Wednesday, November 06, 2013

civic duty

Let me describe what my polling place was like last night: the front door of the City Hall building was broken, so everyone had to enter around back – it really boosts your confidence and appreciation of government when your first impression is a broken door.  Symbolic, isn't it?  Our polling area was manned by four senior citizens, a proportion of about one worker for every voter (at least while I was there).  Each person who came to vote had to give his/her name and be looked up manually in a registration book.  Another worker then s-l-o-w-l-y wrote out each name by hand on another piece of paper along with your address and party affiliation (who knows why they need this).  I guess a duplicate copy was also needed, because the polling worker had a sheet of carbon paper on his pad (I don’t recall seeing that stuff since elementary school in the 1970’s – does my town have a stockpile from back then, or is some company still making this stuff?)  Finally, you are handed a ballot.  Now, NY State has advanced to the point that we no longer enter booths and pull a lever – we have these scantron sheets that are fed into a computer that scans the ballot.  Problem is, the machine coughs back a good percentage of the ballots it is fed.  My wife kept trying to get hers to work and it kept failing.  Same for another gentleman who was there.  There was a nice poll worker who came over to look at her ballot (so much for privacy) and try to get the machine to take it, but even he had to give up and just give her another ballot to fill out.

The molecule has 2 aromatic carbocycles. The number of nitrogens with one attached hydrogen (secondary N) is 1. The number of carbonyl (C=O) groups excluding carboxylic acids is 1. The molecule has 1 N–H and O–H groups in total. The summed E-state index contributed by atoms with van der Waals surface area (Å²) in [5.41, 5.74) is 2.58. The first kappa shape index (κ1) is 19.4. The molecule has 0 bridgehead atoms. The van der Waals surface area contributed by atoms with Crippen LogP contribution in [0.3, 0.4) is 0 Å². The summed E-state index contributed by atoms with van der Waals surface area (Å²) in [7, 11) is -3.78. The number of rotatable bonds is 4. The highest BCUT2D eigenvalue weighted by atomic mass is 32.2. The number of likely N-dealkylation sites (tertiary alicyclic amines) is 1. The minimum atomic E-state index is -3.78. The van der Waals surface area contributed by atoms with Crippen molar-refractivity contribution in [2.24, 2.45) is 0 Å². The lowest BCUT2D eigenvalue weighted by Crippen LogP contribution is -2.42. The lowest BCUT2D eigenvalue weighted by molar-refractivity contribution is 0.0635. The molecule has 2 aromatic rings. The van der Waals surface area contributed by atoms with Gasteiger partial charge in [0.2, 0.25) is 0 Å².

My favorite item on the ballot itself was the referendum on whether we approve of a change to the State constitution that would allow casinos to be built, “promoting job growth, increasing aid to schools, and permitting local governments to lower property taxes.”  Yes, that was the exact language used.  How many people will say, “Golly gee, I think I’ll vote no because I’m really NOT in favor of job growth, aid to schools, and lower taxes.”  What a sham.

I think it’s time to thrown in the towel on this whole civic duty thing.  The overwhelming majority of the electorate 1) has little grasp of the issues; 2) is ignorant of basic economics, civics, history; 3) will vote for whoever promises the most goodies. 

Exhibit A:

I was listening to the radio this morning in the car and the interviewer asked someone whether he thought the New Jerseyians who voted to increase the minimum wage realized it would mean they would have to pay more when shopping.  The answer: of course not.  The government can just print some more money, can't they? 

Dear candidate: next election please don't bother me.  Just do einey-meeney-miney-moe and coronate someone.


  1. Some claim that the public edumecation system indoctrinates their little captives. It ain't true: all they do is make them dumb, as they emulate their teachers. Then television shortens their attention span to about five minutes [the length of time between commercials]. Then they go out and vote D.

    With Jews, OTOH, their chinuch makes them smart, capable of learning and focusing for extended periods. Then they go out and vote D.

    Will there not be a din for potentiating SSM and abortion-on-demand and pressure on Eretz Yisroel? And when the Jews say, "We didn't know until it was too late", the Satan will grin and take of his mask, showing an image of de Blasio. [Or Schumer, or...]

  2. It's the same story -- give us the goodies and you get our vote. Pressue on Israel and abortion and all those other things you mention are just pie in the sky theoretical concerns that can't compete with WIC, SNAP, Section 8, benefits to yeshivos, etc. Wait for Kerry's "peace" conference coming up in a few weeks. I'm sure Schumer and co. will have our backs.

  3. What happens when you speak up: